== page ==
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OR GLASS: Using Wearable Technology to Augment Perioperative Personnel Competency, Promoting Improve Patient Safety



Advancement in medical equipment and surgical technology has led to a significant improvement in surgical intervention and patient care.

However, failure in equipment and technology are implicated in surgical errors and the adverse event.

About 15 errors occur during a typical operation and 24% of these errors are accounted to equipment and surgical technology failure.

Among these errors, lack of availability of needed equipment accounted for 37%, problems with equipment configuration and settings occurred in 44% of cases, and device malfunction was responsible for 33% of cases. (BMJ Quality & Safety 25 July 2013)


Opportunities abound for technology and informatics-based competency improvements in perioperative care. What better way to achieved competency than to adopt technology itself and its many developed contemporary methods or applications that will enhanced and elevates OR personnel's competence.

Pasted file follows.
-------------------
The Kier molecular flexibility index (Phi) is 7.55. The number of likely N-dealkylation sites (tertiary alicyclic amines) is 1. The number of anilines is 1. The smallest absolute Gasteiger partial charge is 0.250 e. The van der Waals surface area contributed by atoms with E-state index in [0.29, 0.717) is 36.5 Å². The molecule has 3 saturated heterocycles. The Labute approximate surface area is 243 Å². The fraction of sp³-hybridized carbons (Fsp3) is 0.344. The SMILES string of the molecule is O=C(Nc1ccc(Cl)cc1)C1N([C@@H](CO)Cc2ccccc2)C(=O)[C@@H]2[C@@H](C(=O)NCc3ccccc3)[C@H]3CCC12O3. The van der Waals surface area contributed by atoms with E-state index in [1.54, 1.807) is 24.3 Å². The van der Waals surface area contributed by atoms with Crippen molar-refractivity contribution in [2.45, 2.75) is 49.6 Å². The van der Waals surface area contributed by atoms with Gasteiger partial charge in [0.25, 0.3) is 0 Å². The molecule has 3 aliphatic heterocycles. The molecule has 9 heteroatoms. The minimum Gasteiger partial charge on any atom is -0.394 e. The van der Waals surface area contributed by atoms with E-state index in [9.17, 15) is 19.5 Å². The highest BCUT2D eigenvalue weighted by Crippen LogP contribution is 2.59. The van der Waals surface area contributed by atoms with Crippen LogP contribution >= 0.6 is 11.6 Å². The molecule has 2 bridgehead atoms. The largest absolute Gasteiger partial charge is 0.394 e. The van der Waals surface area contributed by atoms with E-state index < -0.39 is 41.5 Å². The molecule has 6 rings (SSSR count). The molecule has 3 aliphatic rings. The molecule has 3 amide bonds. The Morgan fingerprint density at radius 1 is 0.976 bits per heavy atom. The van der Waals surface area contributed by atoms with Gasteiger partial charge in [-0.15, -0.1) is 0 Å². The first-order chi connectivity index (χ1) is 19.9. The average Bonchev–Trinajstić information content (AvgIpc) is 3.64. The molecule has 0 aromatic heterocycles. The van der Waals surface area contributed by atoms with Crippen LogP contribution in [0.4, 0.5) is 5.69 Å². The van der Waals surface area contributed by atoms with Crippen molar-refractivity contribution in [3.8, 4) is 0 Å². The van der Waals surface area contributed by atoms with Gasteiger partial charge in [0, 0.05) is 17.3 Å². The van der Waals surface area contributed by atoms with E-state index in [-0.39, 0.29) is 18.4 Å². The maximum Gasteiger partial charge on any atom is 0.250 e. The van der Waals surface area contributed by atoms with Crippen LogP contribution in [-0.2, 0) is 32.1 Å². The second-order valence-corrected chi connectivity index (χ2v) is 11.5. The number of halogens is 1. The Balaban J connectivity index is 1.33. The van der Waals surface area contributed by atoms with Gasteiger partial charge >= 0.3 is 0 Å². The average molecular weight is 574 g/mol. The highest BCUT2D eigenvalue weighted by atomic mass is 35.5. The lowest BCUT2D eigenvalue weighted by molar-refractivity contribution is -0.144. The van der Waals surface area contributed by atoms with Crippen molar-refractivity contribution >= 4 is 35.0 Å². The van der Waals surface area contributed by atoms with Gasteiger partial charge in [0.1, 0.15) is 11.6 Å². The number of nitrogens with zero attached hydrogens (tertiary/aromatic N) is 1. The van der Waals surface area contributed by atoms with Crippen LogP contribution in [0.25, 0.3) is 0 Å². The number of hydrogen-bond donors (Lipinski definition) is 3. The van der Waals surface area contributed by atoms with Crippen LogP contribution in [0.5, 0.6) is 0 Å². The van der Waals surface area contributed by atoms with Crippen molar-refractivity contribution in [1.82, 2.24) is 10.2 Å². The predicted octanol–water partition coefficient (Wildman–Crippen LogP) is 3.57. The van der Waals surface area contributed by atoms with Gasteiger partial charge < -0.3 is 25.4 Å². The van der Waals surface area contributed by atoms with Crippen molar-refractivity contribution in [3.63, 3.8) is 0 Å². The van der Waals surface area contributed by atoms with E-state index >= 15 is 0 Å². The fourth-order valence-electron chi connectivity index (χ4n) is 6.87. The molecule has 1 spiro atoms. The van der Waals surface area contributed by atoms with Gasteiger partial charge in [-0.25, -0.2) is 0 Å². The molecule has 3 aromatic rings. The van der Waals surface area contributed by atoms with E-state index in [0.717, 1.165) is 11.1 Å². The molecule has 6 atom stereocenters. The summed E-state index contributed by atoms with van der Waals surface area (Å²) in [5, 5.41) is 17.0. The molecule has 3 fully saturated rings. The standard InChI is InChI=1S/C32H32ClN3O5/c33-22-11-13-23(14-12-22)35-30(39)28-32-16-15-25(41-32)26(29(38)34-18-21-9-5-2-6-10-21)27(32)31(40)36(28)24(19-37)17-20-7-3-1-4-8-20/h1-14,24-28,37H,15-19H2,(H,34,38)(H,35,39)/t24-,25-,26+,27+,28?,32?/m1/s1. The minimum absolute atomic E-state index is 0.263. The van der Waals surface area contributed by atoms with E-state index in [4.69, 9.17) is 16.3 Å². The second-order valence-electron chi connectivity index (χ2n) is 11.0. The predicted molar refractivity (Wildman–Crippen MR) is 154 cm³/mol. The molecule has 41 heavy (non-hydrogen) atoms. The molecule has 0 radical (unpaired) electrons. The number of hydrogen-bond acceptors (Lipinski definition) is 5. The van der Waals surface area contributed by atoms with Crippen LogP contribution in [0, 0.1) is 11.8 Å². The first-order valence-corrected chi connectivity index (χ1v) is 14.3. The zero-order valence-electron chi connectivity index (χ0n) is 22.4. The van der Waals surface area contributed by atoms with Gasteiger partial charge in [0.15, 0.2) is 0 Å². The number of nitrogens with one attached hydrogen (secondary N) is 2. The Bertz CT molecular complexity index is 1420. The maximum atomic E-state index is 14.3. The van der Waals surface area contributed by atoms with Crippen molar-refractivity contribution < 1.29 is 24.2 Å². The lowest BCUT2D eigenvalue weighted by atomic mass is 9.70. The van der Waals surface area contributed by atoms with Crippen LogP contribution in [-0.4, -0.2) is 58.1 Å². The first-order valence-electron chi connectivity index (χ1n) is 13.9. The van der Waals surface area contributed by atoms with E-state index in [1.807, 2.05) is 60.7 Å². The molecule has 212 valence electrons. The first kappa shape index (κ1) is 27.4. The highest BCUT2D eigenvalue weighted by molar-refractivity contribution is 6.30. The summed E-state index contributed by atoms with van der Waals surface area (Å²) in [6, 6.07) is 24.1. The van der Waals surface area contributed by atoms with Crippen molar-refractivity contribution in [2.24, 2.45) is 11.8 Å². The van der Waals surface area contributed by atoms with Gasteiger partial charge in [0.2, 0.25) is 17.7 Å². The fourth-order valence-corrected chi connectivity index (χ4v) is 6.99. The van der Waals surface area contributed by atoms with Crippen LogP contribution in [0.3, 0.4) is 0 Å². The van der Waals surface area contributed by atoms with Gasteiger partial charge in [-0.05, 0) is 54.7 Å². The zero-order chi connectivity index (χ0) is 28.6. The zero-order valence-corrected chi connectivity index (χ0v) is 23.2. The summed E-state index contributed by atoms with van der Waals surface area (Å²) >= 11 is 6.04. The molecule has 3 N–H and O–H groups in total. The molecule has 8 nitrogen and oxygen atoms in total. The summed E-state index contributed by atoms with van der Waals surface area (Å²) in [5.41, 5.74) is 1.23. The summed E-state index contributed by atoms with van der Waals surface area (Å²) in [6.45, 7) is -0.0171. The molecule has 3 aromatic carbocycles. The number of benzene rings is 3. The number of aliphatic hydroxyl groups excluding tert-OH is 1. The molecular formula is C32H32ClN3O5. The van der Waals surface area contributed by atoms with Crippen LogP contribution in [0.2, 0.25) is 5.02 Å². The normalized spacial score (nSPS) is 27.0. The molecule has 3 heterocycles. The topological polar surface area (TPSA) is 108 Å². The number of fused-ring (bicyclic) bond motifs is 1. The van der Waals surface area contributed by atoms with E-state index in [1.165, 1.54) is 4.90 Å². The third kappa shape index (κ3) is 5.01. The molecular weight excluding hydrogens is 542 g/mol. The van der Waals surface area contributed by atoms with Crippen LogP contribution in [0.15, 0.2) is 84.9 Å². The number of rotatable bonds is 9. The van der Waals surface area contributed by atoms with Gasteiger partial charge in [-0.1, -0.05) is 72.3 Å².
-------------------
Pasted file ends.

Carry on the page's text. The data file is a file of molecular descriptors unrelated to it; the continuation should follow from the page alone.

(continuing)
OR GLASS- Is a concept innovative project that is aim towards augmenting perioperative personnel competency, through real-time education and access to information by using wearable technology (Google GLASS)


Equipment will be tag with a call-to-action markers.  Each markers carries a unique combination of codes that when scan by an already existing, free to download smartphone and Google GLASS application, brings up information, instructions, data and even video demonstration associated to the equipment.


“Why train a few if we can equip everyone”

Perioperative Personnel-consisting of a variety of trained medical professionals.



HIPPA Compliance-

Since device (Google Glass) is equipped with a built-in camera, a potential for HIPPA violation has been pointed out.  Software modification and careful application design can resolve this issue.

Healthcare slow in adopting innovation-

Healthcare has a tendency to stick to the status quo, that for decades the preoperative fundamental functions haven't  change and  that most of it had become obsolete, wasteful, impractical and unsafe.


Google GLASS has the potential to be an effective device to improved personnel performance, which translate to a cost-effective, efficient and safe delivery of medical/surgical care



OR GLASS: Using Wearable Technology to Augment Perioperative Personnel Competency, Promoting Improve Patient Safety

Author Information

John C. Springer CST Corresponding Author

Surgery, Keck Hospital of USC

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